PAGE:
Chemicals that saturate protective gloves cause matrix contamination to the glove materials. Following exposure, the contamination may then diffuse from the matrix to both sides of the gloves. As a result, subsequent wearing of the gloves without decontamination may expose the wearer's skin to the diffused chemicals. An adverse skin reaction may result, such as allergic contact dermatitis, which requires only a very minute concentration to trigger an allergic response. In this study a method was developed for matrix decontamination based upon the permeation theory and glove resistance. The ASTM F739 method of permeation was used to measure the breakthrough (BT) and steady state permeation rate (SSPR) of toluene, which was used as the contaminant of three glove materials: nitrile, neoprene, and butyl. A closed-loop system, consisting of an Infrared analyzer (IR), an AMK 1-inch permeation cell, and a metal bellows pump, was used to obtain the data. The success of the decontamination was measured by the degree of resistance to permeation as determined by BT and SSPR. Following the exposure, the toluene contaminant was extracted from the matrix of the glove materials using consecutive washes of ethyl alcohol in three concentrations: 100%, 75%, and 50%, followed by a distilled water wash. The exposed sample of glove material and each wash solution was placed in a container which was in turn, incubated in an ultrasonic bath at 60 degrees C for 30 minutes. Chemical resistance (BT and SSPR) of the three materials was measured for eight consecutive cycles of exposure and subsequent decontamination. The results indicate that the resistance of the neoprene glove material was not compromised in any of the eight cycles. Chemical resistance for the nitrile material was compromised after two cycles, (BT decline = 33.6%, p < 0.01) while the butyl was compromised after the initial exposure (BT decline = 6%, p < 0.01). There was also an increase in SSPR values following the first exposure cycle. In a separate study, the authors found that decontamination by heat extraction yielded good results with both neoprene and nitrile but was ineffective for the butyl. Thus, the authors concluded that no single method of decontamination is equally effective for all glove materials or all chemicals. Therefore, further studies are needed to determine the most effective decontamination methods for different material-chemical combinations.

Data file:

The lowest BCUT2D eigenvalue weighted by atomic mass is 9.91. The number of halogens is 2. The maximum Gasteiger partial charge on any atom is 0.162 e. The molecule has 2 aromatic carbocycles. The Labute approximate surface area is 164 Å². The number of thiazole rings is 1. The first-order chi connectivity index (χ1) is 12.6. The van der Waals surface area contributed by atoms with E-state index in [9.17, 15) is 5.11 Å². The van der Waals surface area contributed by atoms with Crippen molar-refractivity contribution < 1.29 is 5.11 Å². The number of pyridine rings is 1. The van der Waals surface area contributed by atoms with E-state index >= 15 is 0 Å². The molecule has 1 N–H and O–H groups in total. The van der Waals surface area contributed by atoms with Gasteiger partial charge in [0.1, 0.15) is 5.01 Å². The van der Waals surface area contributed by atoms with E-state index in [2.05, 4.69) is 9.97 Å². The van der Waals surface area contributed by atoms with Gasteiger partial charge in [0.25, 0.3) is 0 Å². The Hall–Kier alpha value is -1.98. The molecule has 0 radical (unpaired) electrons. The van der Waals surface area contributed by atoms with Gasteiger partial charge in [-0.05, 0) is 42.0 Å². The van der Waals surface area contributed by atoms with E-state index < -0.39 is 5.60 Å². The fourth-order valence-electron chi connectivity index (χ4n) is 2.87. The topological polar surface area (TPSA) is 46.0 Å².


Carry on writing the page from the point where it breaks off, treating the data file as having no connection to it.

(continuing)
Proceedings of the International Conference on Occupational and Environmental Exposures of Skin to Chemicals: Science and Policy, Crystal City, VA, September 8-11, 2002